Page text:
The 5 Most Beautiful Buildings in Dublin that You Have to See
Dublin is the capital city of Ireland. Rich in history and culture alike, Dublin is a popular tourist destination and the most populated city in all of Ireland.
As a mecca of architectural delights and grand structures, Dublin’s buildings can offer insight into days gone by and act as a connection between the past and present.
More so, modern architecture takes form in abundance, heralding the future image for a city which is becoming a cosmopolitan metropolis day by day.
For those of you keen to explore the city’s identity via architecture, check out these top five beautiful buildings in Dublin next time you’re in town.
5. The Convention Centre Dublin – the modern gem
Designed by Irish-American architect Kevin Roche, the Convention Centre Dublin (CCD) is one of the most spell-binding and futuristic designs across Dublin city.
Sitting alongside the River Liffey on the Dublin quays, the CCD is a grand infrastructure that demands appreciation when passing.
Its impressive glass façade stands proud and stands out from any other building along the stretch.
Its forward-minded construction includes numerous curved walls, and the use of low-carbon cement. In fact, the CCD is the world’s first carbon-neutral convention centre.
The CCD has been shortlisted for multiple awards including the Engineers Ireland Excellence Awards for “Engineering Project of the Year” in 2010. It also won silver in the M&IT Industry Awards 2011 for “Best Overseas Conference Centre”.
4. Trinity College Dublin – for heritage
This world-leading university is one of the major tourist destinations in all of Dublin.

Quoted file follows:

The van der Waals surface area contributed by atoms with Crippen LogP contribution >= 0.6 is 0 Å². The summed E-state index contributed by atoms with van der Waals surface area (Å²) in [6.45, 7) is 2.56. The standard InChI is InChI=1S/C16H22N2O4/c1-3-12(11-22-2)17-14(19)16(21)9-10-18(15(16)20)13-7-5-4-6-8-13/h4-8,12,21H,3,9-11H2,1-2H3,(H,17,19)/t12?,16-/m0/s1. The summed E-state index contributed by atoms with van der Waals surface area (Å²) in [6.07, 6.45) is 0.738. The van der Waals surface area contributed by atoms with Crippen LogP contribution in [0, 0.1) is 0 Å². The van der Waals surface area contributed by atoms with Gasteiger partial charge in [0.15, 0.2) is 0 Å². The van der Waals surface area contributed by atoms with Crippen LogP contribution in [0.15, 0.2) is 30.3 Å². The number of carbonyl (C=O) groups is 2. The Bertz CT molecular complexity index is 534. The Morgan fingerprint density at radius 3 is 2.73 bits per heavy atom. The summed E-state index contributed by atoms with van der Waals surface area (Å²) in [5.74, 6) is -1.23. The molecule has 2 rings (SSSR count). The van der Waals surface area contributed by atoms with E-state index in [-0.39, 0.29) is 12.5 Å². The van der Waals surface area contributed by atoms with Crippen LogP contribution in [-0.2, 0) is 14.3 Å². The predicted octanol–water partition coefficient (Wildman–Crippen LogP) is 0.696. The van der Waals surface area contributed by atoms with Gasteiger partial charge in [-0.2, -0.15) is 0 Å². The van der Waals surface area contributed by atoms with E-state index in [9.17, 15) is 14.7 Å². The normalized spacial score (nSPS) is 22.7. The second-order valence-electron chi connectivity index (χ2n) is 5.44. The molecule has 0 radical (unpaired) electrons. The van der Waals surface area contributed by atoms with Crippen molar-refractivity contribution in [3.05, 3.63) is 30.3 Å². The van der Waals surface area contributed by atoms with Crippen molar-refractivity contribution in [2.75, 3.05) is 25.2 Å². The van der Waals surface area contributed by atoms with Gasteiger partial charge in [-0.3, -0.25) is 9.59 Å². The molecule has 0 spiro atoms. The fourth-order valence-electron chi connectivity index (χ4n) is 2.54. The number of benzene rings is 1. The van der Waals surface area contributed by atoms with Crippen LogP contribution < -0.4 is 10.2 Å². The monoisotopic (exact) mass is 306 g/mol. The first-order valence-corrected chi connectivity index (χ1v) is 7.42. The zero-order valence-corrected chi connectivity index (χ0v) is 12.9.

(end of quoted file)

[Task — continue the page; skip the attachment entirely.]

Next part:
Trinity College was an educational playground for literary greats such as Oscar Wilde, Bram Stoker and Samuel Beckett. Female powerhouses like Mary Robinson (the first female president of Ireland) also studied here.
Additionally, Trinity College Dublin is home to the Book of Kells: a preserved book of the Christian Gospels dating back to 800AD.
One of the major draws to this third-level institute, however, is its striking, stately architecture. The college was established in 1592 and offers beautiful buildings and courtyards to meander, all in a stunning classic style.
3. Dublin Castle – for history
Set in the city, Dublin Castle is a major tourist destination and the site of major historical and cultural developments in Ireland’s history.
Today the castle is home to a conference centre and many government chambers. It also is the site of major cultural events and hosts tours, too.
Dublin Castle was first established in 1204 and its grand buildings (only one medieval tower remains from the original castle) offer a time capsule to Ireland’s ancient past and gateway to days gone by.
2. The Custom House – for utter awe
Located in the heart of Dublin on the Northside of the River Liffey is a grand building: The Custom House. This impressive build is dignified and regal, tall in height, with towering columns.
The Custom House is designed in Palladian-come-Neoclassical style and first began construction in 1781. James Gandon is credited with the design of the majestic structure which dominates the quays in Dublin city.
The total cost to build The Custom House over its ten-years under construction was £200,000 pounds sterling.
Today, The Custom House is home to the Department of Housing, Planning and Local Government.
The building is open to the public who can enjoy a self-guided tour and enjoy the triumph of this architecture up-close.
The visitor centre is currently closed for operational reasons. Check the Custom House Visitor Centre online for more details.
1. Casino at Marino – the weird and wonderful
Casino at Marino has to be one of the most beautiful buildings in Dublin, as well as being one of the most curious constructions.
This unique building is located in Marino not far from Dublin city. It was designed by Scottish architect William Chambers in the 18th-century.
The building was commissioned for James Caulfeild (the 1st Earl of Charlemont) and is in the Neo-Classical style of architecture.
The building commenced in the late 1750s and finished in 1775. Casino at Marino is managed by the Office of Public Works today. It is open to the public for guided tours throughout the year.
Note: due to maintenance works, the Casino at Marino is closed until further notice. Check the online for more details.